Supreme Court hands down major decision reaffirming abortion rights

Source: ABC News - View Original Article
Published: Jul 13, 2020
Category:
Bias Rating:

71% Liberal


Bias Score Calculation:

This article includes the following sentiments, providing an average bias score of 71% Liberal:

  • 4 positive sentiments and 4 negative sentiments for Abortion.


Policies:

Planned Parenthood
Abortion

Sentiments

  •   Liberal
  •   Conservative
  •   Neutral
98% "The Supreme Court was on the right side of history last week, and they are again today."
90% "We're relieved that the Louisiana law has been blocked today but we're concerned about tomorrow, Nancy Northup, president and CEO of the Center for Reproductive Rights, which argued the case for the providers, said in a statement."
89% "And the law must consequently reach a similar conclusion."
77% "Northup concluded her statement by calling on Congress to pass the Women's Health Protection Act, a federal bill that would ensure the promise of Roe v. Wade is realized in every state for every person."
69% "Following Kennedy's retirement in 2018 and the death of Justice Antonin Scalia in 2016, their replacements -- Neil Gorsuch and Brett Kavanaugh -- are seen as more conservative."
63% "Justice Anthony Kennedy represented the swing vote on abortion in the 2016 case, then siding with the liberal-leaning justices."
60% "Act 620 is unconstitutional, Breyer wrote in conclusion on the June Medical opinion."
58% "The case, June Medical Services v. Russo, was a challenge to a Louisiana law that required abortion providers have admitting privileges with a nearby hospital -- an agreement between a doctor and a hospital that allows a patient to go that hospital if they need urgent care."
50% "Instead, the Fifth Circuit ruled Louisiana's admitting privileges law could stand."
-52% "But the Court's decision could embolden states to pass even more restrictive laws when clarity is needed if abortion rights are to be protected."
-62% "In fact, in 2016, the Supreme Court ruled, in Whole Woman's Health v. Hellerstedt, that a nearly identical hospital admitting privileges law out of Texas caused an undue burden on patients seeking abortions after it caused roughly half of clinics in the state to shut down."
-68% "This case is similar to, nearly identical with, Whole Woman's Health."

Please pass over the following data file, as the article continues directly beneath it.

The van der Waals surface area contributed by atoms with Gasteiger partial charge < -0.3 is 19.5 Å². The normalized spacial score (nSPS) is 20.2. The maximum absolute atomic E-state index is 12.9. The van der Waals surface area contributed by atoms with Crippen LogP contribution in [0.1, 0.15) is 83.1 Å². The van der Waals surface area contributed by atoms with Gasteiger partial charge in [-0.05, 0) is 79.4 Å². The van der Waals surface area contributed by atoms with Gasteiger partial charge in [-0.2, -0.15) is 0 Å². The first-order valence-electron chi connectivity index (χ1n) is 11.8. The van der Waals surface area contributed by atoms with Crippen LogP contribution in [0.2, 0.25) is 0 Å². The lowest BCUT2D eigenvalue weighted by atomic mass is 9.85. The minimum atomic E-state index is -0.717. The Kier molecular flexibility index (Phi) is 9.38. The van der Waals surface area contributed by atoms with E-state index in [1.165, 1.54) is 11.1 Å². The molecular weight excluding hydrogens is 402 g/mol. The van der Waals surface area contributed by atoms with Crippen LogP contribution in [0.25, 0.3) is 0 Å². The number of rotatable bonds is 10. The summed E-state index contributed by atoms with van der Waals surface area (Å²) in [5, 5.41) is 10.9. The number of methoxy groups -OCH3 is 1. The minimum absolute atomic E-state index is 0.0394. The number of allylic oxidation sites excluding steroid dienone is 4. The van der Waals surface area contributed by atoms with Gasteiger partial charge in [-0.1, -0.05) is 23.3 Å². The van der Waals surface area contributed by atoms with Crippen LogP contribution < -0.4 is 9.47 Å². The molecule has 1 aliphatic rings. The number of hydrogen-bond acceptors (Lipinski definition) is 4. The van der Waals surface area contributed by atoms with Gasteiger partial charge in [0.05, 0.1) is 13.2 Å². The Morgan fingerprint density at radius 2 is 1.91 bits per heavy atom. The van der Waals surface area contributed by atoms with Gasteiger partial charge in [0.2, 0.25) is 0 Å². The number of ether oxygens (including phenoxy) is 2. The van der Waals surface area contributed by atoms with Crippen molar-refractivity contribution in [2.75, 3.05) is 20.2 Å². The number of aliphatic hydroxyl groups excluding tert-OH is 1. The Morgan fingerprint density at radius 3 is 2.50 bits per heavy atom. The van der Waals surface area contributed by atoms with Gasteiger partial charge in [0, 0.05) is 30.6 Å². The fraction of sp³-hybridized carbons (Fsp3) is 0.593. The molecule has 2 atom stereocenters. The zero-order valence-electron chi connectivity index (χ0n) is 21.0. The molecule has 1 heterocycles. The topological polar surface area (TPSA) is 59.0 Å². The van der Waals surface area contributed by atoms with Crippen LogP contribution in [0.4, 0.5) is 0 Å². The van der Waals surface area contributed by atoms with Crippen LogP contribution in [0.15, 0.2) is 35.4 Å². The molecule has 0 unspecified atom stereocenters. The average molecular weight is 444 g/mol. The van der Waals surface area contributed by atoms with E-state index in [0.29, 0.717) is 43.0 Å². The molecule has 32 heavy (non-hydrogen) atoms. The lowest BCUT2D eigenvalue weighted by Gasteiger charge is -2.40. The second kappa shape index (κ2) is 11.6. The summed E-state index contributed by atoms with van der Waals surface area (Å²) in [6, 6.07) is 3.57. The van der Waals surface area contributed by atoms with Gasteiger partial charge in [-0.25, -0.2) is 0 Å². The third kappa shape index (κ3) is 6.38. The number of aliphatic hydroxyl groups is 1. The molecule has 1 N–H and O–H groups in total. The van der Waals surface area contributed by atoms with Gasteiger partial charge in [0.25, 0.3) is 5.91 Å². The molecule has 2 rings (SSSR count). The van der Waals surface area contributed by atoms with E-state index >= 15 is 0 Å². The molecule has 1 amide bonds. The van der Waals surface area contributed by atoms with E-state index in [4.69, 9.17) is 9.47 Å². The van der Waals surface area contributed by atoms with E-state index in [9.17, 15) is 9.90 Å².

-71% "With this win, the clinics in Louisiana can stay open to serve the one million women of reproductive age in the state."
-80% "Roberts had been on the dissenting side of the Texas Whole Woman's case."
-97% "Abortion providers argued this was an unnecessary requirement unrelated to health outcomes that only served to prevent them from being able to provide abortion care."

We have listed the top 15 sentiments. More sentiments do exist. Please review the full article for more information.



*Our bias meter rating uses data science including sentiment analysis, machine learning and our proprietary algorithm for determining biases in news articles. The rating is an independent analysis and is not affiliated nor sponsored by the news source or any other organization

Extremely
Liberal

Very
Liberal

Moderate-left

Neutral

Moderate-right

Very
Conservative

Extremely
Conservative

100%

100%

Contributing sentiments towards policy:

98% : In June Medical, both Gorsuch and Kavanaugh sided with the minority and wrote their own separate opinions.
98% : The Supreme Court was on the right side of history last week, and they are again today.
95% : This decision underscores the importance of nominating and confirming judges who refrain from legislating from the bench, something pro-life voters will certainly remember come November.
93% : Hope Medical Group for Women WON and the Whole Woman's Health precedent still stands in the USA.
90% : "We're relieved that the Louisiana law has been blocked today but we're concerned about tomorrow," Nancy Northup, president and CEO of the Center for Reproductive Rights, which argued the case for the providers, said in a statement.
89% : And the law must consequently reach a similar conclusion.
86% : In the majority opinion, the court also said that third-party standing applied to this case, as precedent had set in many other cases both on abortion and otherwise. "In short, the State's strategic waiver and a long line of well-established precedents foreclose its belated challenge to the plaintiffs' standing," Breyer wrote.
83% : In his concurring opinion with the majority on June Medical, Roberts explained that he still believed his 2016 opinion that "the case was wrongly decided," but he joined the majority this time around because "the question today" is on "whether to adhere to [the Whole Woman's case] in deciding the present case.
83% : Therefore Louisiana's law cannot stand under our precedents.
82% : In the 2020 opinion, Breyer called the Louisiana law "almost word-for-word identical to Texas' admitting-privileges law.
77% : Chief Justice John Roberts also filed an opinion concurring for the majority.